According to the report, the FFI team comprised individuals from different organizations within the FAA. The team gathered information for this investigation through conducting visits, interviews, flight evaluations, and various database and document reviews. The team worked with the complainant flight school, Liberty Aircraft, the Civil Aviation Safety Authority (CASA) of Australia, different flight school operators and maintained personnel, and different organizations within the FAA.
According to the report, the complainant argued that, "It takes approximately 25 hours to solo a student pilot in the Model XL-2 and typically 15 hours in the Cessna Model 150." Other flight schools reported, "The airplane is sensitive on pitch and challenging for students to get used to, especially on landing" and "The time to solo flight varied between schools from a low of approximately 12 hours to a high of 22 hours with an average of approximately 18 hours." Additionally, FAA test pilots stated that, "...it is a fairly decent challenge to get a good flare in the Model XL-2. For a pilot with little experience, it may be tougher" and "The all-movable stabilator provides a lot of elevator power, and if the pilot is a little fast entering the flare, it is extremely easy to over control and get into a porpoise situation."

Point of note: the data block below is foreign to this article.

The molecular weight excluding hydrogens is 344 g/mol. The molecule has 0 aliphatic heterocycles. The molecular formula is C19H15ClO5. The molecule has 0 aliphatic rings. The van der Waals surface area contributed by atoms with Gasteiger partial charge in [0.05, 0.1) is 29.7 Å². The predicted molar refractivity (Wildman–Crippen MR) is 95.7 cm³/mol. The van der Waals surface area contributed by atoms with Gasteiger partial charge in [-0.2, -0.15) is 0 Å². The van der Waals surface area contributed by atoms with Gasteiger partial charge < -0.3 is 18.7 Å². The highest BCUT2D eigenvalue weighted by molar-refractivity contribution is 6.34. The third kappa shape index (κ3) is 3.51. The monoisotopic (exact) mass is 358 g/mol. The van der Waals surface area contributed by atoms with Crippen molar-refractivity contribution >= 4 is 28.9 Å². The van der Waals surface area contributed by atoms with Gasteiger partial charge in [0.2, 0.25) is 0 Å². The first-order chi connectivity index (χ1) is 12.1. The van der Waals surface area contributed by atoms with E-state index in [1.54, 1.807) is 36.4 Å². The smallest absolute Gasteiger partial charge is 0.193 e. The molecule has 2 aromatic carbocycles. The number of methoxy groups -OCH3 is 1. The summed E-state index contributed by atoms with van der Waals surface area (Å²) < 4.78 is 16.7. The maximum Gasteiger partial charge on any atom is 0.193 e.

A complete summary of the FFI team’s findings, as cited in their report, is as follows:
-- The FAA Atlanta Certification Office (ACO) and FAA Orlando Manufacturing Inspections District Office (MIDO) have provided appropriate oversight to the certification and post-certification activities of the Model XL-2.